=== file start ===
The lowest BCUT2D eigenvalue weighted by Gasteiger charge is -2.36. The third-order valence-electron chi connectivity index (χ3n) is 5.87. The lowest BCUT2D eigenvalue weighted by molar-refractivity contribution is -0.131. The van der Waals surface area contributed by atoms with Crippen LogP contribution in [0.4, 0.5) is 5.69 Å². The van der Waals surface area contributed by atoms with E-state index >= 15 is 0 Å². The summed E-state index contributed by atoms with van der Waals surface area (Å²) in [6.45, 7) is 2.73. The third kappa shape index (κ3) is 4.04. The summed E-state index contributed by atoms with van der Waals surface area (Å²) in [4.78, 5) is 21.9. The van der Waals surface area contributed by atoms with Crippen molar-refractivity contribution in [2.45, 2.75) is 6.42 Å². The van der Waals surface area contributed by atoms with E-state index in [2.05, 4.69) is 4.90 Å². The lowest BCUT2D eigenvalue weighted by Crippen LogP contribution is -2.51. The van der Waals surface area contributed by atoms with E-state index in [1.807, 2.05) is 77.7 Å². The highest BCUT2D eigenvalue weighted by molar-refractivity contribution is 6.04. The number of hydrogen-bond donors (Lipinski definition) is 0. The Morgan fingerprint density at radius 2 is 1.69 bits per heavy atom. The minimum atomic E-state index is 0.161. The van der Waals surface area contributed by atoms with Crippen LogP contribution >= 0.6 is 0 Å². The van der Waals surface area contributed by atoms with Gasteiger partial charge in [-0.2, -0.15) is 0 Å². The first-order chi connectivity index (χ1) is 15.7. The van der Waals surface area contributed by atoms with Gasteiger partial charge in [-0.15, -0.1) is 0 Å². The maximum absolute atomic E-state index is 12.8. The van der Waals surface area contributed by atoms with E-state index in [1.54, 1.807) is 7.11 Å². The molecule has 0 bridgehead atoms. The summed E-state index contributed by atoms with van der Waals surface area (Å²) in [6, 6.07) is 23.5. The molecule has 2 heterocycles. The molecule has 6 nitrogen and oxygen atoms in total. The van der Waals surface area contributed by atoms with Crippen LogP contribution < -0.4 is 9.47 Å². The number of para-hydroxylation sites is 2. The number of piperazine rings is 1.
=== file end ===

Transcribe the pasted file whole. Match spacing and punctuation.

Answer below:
The lowest BCUT2D eigenvalue weighted by Gasteiger charge is -2.36. The third-order valence-electron chi connectivity index (χ3n) is 5.87. The lowest BCUT2D eigenvalue weighted by molar-refractivity contribution is -0.131. The van der Waals surface area contributed by atoms with Crippen LogP contribution in [0.4, 0.5) is 5.69 Å². The van der Waals surface area contributed by atoms with E-state index >= 15 is 0 Å². The summed E-state index contributed by atoms with van der Waals surface area (Å²) in [6.45, 7) is 2.73. The third kappa shape index (κ3) is 4.04. The summed E-state index contributed by atoms with van der Waals surface area (Å²) in [4.78, 5) is 21.9. The van der Waals surface area contributed by atoms with Crippen molar-refractivity contribution in [2.45, 2.75) is 6.42 Å². The van der Waals surface area contributed by atoms with E-state index in [2.05, 4.69) is 4.90 Å². The lowest BCUT2D eigenvalue weighted by Crippen LogP contribution is -2.51. The van der Waals surface area contributed by atoms with E-state index in [1.807, 2.05) is 77.7 Å². The highest BCUT2D eigenvalue weighted by molar-refractivity contribution is 6.04. The number of hydrogen-bond donors (Lipinski definition) is 0. The Morgan fingerprint density at radius 2 is 1.69 bits per heavy atom. The minimum atomic E-state index is 0.161. The van der Waals surface area contributed by atoms with Crippen LogP contribution >= 0.6 is 0 Å². The van der Waals surface area contributed by atoms with Gasteiger partial charge in [-0.2, -0.15) is 0 Å². The first-order chi connectivity index (χ1) is 15.7. The van der Waals surface area contributed by atoms with Gasteiger partial charge in [-0.15, -0.1) is 0 Å². The maximum absolute atomic E-state index is 12.8. The van der Waals surface area contributed by atoms with E-state index in [1.54, 1.807) is 7.11 Å². The molecule has 0 bridgehead atoms. The summed E-state index contributed by atoms with van der Waals surface area (Å²) in [6, 6.07) is 23.5. The molecule has 2 heterocycles. The molecule has 6 nitrogen and oxygen atoms in total. The van der Waals surface area contributed by atoms with Crippen LogP contribution < -0.4 is 9.47 Å². The number of para-hydroxylation sites is 2. The number of piperazine rings is 1.